Scottish Enterprise '˜wasted £100m on failed businesses'

Almost £100 million of taxpayers' cash has been lost on businesses which have failed over the past decade, new figures indicate.

The Glasgow headquarters of Scottish Enterprise. Picture: Donald MacLeod

The SNP is now being accused of “wasting” cash through poor investments made by the national economic development quango Scottish Enterprise, which distributes the cash.

Edinburgh-based renewable energy firms Aquamarine and Pelamis are among the high-profile casualties after receiving millions of pounds in public support.

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Over the past decade Scottish Enterprise has provided £94.9m to help firms which subsequently ceased trading.

The failure of wave power company Pelamis proved costly to the taxpayer.

Although the bulk of the money was in investments, Scottish Enterprise also provides grant support.

“The SNP is meant to use taxpayers’ money responsibly to support enterprise development and fledgling businesses, providing a general boost to the economy in the process,” Tory finance spokesman Murdo Fraser said.

“But too often these investments have come to nothing, and the public purse has been seriously dented as a consequence.

“If the SNP is serious about running a tight financial ship, it should do more to ensure future investments are made more wisely.”

The failure of wave power company Pelamis proved costly to the taxpayer.

Over the past ten years, there have been 698 instances where Scottish Enterprise supported a firm, only to subsequently waive or abandon the cash. Last year alone, a total of £11.1m was written off across 37 different businesses.

Wave power firm Aquamarine received £15m in taxpayers’ cash before it ceased trading in 2015.

And £16m was lost the previous year in Pelamis, another wave power firm which also went out of business.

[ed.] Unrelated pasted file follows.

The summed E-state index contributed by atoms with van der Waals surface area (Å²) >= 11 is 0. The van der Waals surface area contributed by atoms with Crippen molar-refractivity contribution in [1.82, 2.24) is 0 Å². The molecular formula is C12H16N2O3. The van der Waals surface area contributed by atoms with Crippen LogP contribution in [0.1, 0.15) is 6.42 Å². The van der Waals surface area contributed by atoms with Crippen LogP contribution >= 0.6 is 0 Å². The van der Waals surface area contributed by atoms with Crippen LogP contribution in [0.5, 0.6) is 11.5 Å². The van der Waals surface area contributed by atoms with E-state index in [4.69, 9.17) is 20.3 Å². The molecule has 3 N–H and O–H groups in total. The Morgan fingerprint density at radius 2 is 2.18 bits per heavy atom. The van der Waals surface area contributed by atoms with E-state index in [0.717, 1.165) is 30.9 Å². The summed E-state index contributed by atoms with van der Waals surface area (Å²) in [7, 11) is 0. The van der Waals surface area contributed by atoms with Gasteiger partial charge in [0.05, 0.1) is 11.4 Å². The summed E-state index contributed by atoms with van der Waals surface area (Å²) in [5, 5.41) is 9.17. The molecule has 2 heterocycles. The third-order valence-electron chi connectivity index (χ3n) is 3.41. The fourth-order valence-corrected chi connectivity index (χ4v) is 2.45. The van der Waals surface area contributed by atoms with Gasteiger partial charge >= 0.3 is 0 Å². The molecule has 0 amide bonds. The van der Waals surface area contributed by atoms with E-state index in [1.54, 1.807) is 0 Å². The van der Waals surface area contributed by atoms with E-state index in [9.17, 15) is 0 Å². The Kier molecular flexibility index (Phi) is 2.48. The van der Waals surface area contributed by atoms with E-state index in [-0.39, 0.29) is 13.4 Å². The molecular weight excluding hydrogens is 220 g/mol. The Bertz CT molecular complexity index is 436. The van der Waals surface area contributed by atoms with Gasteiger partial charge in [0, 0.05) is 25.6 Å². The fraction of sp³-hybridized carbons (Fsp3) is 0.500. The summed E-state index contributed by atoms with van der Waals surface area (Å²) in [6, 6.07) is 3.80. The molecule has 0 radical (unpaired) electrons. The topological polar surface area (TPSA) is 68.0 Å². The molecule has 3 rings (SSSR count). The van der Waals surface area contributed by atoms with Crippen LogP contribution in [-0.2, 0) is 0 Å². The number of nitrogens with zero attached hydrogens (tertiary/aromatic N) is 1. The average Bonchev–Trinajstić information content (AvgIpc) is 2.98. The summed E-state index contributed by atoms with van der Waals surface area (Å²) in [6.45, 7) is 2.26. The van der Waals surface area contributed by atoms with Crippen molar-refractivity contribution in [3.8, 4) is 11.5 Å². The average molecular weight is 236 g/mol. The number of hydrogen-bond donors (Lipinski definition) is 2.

Fraser added: “We are now seeing the real reason why the SNP is introducing the “Nat tax”in Scotland, and this is just the latest example of its financial mismanagement.

“With enterprise policy, there will always be a risk of investments going wrong – that’s the very nature of the business – but for nearly £100m to have been squandered in this way is simply wasteful.”

Scottish Enterprise did not respond to the claims when approached yesterday.

But its website states that more investment in Scotland’s growth companies and business infrastructure is central to the task of increasing sustainable economic growth.

“We invest to stimulate increased competitiveness, as well as looking at how we best leverage private sector investment and attract new investment into Scotland,” it states.

“We’ll also seek to create more opportunities to ensure all parts of Scotland benefit from increased growth.”

The organisation says that in the three years to 2018 it has been aiming for between £240m and £300m of “leveraged private investment” from the provision of growth finance via the Scottish Investment Bank.

It says that it is also aiming to support up to 300 firms with secure growth funding as part of its drive to see between 1,200 and 1,500 businesses with growth and export potential improve their financial readiness.

It also points to between £450m and £600m of planned capital investment by supported companies.